Originally Published: December 1, 2005 10:42 p.m.
If, as Thomas P. “Tip” O’Neill once said, all politics is local, I direct your attention from President Bush’s speech on Iraq Wednesday to the District of Columbia and its police department.
Back in 1989 and 1990, the city of Washington was under orders from Congress to hire 1,800 police officers quickly or lose a substantial amount of federal aid. The city did what it was told — and crime on the police force went way up.
Within four years, the police academy classes of 1989 and 1990 comprised about one-third of the police force. They also accounted for a disproportionate share of rotten, corrupt and downright criminal cops. Astoundingly, Washington had 185 police officers of such dubious character or outright criminality that prosecutors would not put them on the stand as witnesses. In Washington, for a time, the term “crooked cop” amounted to a redundancy.
Bush may be seeking to duplicate Washington’s lamentable experience in Iraq. The results might be better, but nothing about human nature suggests any cause for optimism. Just as Washington, D.C., hurried to sign up new cops — cutting all sorts of corners — so is the U.S. creating an Iraqi security force, and doing so on the double. These are the troops that constitute the entire exit strategy for America in Iraq. As they get better and bigger, the U.S. can draw down its troop levels. Such, as Bush made plain in his speech at Annapolis, is the plan.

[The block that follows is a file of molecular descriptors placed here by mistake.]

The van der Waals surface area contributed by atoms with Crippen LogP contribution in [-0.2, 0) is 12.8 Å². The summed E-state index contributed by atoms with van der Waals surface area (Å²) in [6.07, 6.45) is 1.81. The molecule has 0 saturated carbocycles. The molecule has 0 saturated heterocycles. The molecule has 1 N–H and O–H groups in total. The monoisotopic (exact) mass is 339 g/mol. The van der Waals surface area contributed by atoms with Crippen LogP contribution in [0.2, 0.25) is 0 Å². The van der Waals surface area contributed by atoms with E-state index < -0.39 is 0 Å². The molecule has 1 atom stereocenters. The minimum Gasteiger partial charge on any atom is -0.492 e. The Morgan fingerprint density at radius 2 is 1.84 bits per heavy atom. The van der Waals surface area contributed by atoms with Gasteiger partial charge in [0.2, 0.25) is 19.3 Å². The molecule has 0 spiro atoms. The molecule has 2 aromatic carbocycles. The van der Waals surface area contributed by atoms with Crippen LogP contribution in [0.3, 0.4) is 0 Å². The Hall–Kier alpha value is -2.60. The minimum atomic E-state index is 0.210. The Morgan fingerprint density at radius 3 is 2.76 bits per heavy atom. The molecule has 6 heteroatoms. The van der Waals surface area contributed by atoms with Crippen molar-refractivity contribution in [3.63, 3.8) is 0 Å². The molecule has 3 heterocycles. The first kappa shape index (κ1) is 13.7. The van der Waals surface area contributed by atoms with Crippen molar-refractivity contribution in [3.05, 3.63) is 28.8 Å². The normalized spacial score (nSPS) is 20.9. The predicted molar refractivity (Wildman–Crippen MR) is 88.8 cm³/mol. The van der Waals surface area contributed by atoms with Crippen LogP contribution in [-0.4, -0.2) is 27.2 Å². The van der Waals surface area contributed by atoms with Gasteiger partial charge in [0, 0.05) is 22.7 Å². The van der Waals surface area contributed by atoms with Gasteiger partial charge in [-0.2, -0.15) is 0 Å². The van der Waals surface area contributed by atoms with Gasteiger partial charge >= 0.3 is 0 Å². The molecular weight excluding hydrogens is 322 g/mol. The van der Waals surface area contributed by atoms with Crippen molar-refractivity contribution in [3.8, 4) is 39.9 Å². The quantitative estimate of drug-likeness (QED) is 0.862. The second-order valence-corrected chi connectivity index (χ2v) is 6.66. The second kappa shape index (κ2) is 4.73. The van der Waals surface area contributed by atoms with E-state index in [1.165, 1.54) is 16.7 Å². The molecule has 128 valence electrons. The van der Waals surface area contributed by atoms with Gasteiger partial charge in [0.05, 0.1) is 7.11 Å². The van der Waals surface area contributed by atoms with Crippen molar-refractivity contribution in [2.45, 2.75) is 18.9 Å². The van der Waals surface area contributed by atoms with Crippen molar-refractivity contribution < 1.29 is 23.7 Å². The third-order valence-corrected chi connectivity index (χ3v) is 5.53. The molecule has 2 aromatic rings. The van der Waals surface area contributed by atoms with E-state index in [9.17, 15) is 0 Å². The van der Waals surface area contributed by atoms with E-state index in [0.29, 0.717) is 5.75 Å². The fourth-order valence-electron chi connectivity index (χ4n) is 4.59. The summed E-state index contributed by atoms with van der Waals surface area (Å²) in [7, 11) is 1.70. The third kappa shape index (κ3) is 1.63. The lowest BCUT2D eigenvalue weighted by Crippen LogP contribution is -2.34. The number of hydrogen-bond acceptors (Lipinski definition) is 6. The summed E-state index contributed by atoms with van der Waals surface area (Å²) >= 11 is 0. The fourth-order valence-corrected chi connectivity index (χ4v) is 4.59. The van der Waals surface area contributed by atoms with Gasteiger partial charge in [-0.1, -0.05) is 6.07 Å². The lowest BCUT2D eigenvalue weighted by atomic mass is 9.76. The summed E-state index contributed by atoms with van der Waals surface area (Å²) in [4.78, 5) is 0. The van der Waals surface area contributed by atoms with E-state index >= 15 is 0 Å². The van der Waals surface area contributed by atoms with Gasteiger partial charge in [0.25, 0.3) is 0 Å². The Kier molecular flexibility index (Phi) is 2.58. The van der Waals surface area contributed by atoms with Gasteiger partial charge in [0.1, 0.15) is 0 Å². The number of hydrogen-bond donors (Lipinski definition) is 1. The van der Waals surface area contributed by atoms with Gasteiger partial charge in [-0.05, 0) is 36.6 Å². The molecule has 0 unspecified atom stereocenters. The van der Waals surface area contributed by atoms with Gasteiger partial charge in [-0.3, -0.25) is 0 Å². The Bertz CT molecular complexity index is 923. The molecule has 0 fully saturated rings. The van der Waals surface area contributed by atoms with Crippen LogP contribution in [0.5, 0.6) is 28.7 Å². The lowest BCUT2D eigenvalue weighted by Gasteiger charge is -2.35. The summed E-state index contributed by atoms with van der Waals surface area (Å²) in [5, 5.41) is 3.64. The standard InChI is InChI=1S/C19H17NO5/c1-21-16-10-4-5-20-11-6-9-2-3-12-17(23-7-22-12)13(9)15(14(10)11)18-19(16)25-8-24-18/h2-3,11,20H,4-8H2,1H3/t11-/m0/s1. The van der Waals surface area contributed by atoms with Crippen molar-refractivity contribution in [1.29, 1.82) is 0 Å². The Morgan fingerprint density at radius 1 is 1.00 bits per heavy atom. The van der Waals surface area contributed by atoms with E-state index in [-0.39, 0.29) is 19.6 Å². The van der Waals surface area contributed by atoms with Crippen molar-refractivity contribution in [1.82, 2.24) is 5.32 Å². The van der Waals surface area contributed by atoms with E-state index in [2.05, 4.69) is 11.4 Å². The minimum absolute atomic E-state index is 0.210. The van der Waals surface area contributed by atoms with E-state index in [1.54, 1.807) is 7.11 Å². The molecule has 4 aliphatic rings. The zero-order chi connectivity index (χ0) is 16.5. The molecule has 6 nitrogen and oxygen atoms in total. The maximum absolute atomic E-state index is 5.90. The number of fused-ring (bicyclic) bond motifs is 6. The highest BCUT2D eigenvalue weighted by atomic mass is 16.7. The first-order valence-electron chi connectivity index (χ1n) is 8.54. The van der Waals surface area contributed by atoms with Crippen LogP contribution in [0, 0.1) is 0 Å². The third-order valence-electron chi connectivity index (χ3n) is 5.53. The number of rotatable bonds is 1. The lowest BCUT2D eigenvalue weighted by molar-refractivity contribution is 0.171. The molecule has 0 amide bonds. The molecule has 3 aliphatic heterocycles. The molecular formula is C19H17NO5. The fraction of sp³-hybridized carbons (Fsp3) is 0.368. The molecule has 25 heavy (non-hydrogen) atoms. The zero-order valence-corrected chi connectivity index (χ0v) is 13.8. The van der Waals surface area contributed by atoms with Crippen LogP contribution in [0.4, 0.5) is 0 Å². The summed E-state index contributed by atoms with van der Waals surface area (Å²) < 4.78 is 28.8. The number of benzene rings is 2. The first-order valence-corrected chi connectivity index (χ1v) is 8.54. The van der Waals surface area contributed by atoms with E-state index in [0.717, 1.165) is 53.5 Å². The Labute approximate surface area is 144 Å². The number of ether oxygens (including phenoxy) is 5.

To hear the president tell it, the plan is working splendidly. Should you be so inclined, you can measure progress by logging on to a government Web site (www.mnstci.iraq.centcom.mil) and see for yourself. Everything is going swimmingly. “Mechanized Division puts T-72s, BMPs on parade,’’ is one headline. It tells the tale of one November day when the tanks and armored personnel carriers were turned over to the 9th Iraqi Army Division, “with all the pomp and circumstance befitting the largest NATO-driven equipment donation to date.’’
Iraq is not Washington, D.C., I know. (It’s probably better managed.) However, if the nation’s capital did not know who was joining its police force, giving them a badge and gun, then what, really, can Americans know about the Iraqi army? We will, I’m sure, somehow reconstitute the Iraqi army. That will be good for us. But whether it will be good for Iraq is something any Washingtonian with a memory has reason to doubt.